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I'm trying to implement the MVVM-pattern in a new WPF-application. I'm using the MVVM Community Toolkit to reduce boilerplate code that comes with the pattern.

In my application, I'd like to have a MainWindow that shows a list of records. Additionally, I'd like to have another Window that acts like an "import-wizard".

My question is: how can I return the list of imported records from the import-wizard Window to the MainWindow, so it can update the list of records shown?

I came up with the following possibilities:

  1. Pass the MainViewModel to the ImportWizardViewModel (but this approach would impose a hard-coupling between both ViewModels 😕)
  2. Let the Child-viewmodel send a message when the import is done. The MainViewModel can register itself for this kind of messages, so it can update its list with the imported records.

What is the preferred way to pass data from the child-window to the parent window? Or are there any other alternatives?

Because MVVM in WPF is pretty new to me, a code-example would be greatly appreciated.

Thank you in advance!

2 Answers 2

4

My prefered approach is to have a single top level view model which you bind to everything.

ie, and i'm just going to use pseudocode, sorry WPF is too long winded

<MainWindow>
   <Title>@title</Title>
   <BigList Items=@items />
   <Popup IsVisible=@showPopup>
      <BigList Items=@newItems />
      <Button OnClick=@getNewItems />
      <Button OnClick=@importNewItems />
   </Popup>
</MainWindow>

ICommand getNewItems()
{
   this.newItems = //load items from wherever
}

ICommand importNewItems()
{
   this.items.AddRange(this.newItems)
}

Your various custom controls do have their own view models, but they are purely for exposing properties, you don't have any (non view) logic in them, they are designed to be generic.

This approach keeps things simple and on a single level, it avoids event subscriptions and unsubscriptions or passing in functions.

A popular alternative is the mediator pattern.

//mainwindow
<MainWindow>
   <Title>@title</Title>
   <BigList Items=@items />
   <Popup IsVisible=@showPopup/>
</MainWindow>

MainVM
{
   OnLoad()
   {
      this.mediator.Listen("importItems", i => { this.items = i});
   }
}

//popup usercontrol
<UserControl IsVisible=@showPopup>
  <BigList Items=@items/>
  <Button OnClick=@getNewItems />
  <Button OnClick=@importNewItems />
</UserControl>

PopUpVM
{

    ICommand getNewItems()
    {
       var items = //load items from wherever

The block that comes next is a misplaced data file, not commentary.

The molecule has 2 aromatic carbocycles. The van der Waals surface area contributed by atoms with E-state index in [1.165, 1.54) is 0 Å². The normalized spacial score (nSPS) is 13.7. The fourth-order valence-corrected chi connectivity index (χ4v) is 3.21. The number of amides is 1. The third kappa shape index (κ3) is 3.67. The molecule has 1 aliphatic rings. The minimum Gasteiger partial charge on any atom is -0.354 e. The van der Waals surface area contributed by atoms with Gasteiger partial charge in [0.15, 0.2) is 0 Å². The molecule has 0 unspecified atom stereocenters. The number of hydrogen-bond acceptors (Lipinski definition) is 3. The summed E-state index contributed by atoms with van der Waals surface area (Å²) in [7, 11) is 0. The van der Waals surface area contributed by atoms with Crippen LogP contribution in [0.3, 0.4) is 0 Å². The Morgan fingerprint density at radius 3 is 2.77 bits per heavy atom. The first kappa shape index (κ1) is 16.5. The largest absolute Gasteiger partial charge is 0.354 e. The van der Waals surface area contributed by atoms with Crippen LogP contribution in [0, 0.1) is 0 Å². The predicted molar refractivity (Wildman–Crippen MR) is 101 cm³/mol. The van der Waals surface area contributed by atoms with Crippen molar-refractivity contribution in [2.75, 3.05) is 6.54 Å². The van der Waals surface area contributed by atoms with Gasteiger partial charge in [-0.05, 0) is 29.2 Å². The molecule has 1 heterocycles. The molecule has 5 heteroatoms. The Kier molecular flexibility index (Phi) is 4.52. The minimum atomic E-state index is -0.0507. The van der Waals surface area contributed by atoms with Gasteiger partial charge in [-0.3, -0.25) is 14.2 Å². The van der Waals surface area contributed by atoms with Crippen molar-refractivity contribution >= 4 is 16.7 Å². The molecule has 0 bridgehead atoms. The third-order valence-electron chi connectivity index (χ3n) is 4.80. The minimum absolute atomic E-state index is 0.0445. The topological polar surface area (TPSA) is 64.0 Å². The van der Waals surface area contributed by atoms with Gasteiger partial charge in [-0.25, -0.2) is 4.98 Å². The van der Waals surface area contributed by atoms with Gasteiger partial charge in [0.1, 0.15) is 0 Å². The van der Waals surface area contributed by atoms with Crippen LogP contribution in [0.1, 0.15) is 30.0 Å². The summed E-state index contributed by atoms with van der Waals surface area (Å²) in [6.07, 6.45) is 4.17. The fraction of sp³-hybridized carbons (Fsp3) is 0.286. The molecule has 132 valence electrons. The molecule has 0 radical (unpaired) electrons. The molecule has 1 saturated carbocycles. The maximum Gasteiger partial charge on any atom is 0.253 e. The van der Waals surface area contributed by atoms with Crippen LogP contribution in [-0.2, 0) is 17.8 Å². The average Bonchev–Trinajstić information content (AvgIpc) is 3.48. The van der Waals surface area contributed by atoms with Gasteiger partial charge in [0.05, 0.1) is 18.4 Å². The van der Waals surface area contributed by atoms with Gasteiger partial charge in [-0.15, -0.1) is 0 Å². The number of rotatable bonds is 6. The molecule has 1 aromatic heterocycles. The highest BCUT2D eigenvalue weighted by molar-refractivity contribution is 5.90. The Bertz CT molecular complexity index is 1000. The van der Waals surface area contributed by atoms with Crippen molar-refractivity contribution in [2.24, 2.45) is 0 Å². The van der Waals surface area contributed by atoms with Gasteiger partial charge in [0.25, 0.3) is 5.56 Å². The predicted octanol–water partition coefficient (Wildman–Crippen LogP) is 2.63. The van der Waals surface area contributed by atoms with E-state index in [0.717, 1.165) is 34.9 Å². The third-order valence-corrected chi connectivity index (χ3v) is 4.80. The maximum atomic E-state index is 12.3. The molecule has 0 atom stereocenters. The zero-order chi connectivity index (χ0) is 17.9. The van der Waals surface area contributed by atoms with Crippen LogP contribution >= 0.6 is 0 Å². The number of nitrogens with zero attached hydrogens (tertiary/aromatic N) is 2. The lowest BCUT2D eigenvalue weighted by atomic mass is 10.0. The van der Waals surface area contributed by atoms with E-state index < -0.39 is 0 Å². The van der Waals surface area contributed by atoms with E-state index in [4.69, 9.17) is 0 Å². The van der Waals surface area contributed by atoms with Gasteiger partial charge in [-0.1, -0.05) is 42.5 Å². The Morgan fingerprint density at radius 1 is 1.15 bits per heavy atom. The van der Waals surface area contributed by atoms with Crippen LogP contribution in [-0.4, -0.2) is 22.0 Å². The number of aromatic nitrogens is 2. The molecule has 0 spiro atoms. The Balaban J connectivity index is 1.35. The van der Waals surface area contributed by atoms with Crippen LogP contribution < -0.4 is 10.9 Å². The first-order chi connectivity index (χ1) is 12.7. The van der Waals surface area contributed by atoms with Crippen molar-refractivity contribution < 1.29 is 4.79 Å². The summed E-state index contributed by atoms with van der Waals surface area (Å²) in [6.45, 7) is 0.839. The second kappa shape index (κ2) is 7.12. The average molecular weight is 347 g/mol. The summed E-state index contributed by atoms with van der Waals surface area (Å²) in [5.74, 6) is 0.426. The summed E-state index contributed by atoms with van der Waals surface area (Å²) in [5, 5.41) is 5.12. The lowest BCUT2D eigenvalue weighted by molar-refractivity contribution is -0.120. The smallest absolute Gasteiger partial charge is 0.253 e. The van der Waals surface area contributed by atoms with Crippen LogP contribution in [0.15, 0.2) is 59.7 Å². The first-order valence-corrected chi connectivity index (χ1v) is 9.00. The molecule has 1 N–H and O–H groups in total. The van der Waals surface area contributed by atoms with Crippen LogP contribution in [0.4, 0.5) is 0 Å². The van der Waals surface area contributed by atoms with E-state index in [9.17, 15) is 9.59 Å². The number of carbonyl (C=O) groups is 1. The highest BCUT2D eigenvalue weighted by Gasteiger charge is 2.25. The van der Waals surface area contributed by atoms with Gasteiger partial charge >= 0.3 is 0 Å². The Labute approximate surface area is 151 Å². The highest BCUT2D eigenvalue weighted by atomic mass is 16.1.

this.mediator.Send("newItems", items);
    }
    
    ICommand importNewItems()
    {
       this.mediator.Send("importItems", items);
    }
}

The benefit here is the mediator is a global object which everything can subscribe to and send events. This breaks the need to link all the different potentially unrelated controls you might have in your application. Say for example you have some side bar or menu which is at a higher level than your MainVM but has some sub component that pops up notifications "Congrats on your import!" whenever you do X or Y


Note in my first example the Popup usercontrol takes content, perhaps a more comparable version would be something like:

//popup usercontrol
<UserControl IsVisible=@showPopup>
  <BigList Items=@items/>
  <Button OnClick=@OnGetNewItems/>
  <Button OnClick=@OnImportNewItems/>
</UserControl>
PopUp //codebehind
{
    public List<Item> items
    public ICommand OnGetNewItems
    public ICommand OnImportNewItems
}
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  • Thank you for your insight, your clear explanation and your example-code. This seems like a very nice solution to the problem!
    – Sam
    Commented Jul 26, 2023 at 16:10
1

So there's this other M in MVVM that stands for "model". I rarely see it in use these days, but it might be the right solution to your problem.

You could create a single model object that represents the list of records. You'd then pass this instance to whatever viewmodels need it in your application. This way, main window and import wizard can share the data without tight coupling.

I don't see a necessity for a separate message for "doneness" of the import from your description. Just add newly imported records to the model, through the viewmodel of the import wizard. These additions will be propagated to those listening for the change events of the model, e.g. viewmodel(s) of the main window.

2
  • Thank you for your comment. I think that this would not be possible, because my model should have a List<> of records and the ViewModel an ObservableCollection of RecordViewModels. When I pass a reference to the List<>, the ObservableCollection won't be updated automatically.
    – Sam
    Commented Jul 26, 2023 at 16:13
  • Why would you use a List<> then? Use an ObservableColelction in your model as well, so that changes to its list of records can be observed by viewmodels interested in them.
    – null
    Commented Aug 7, 2023 at 23:08

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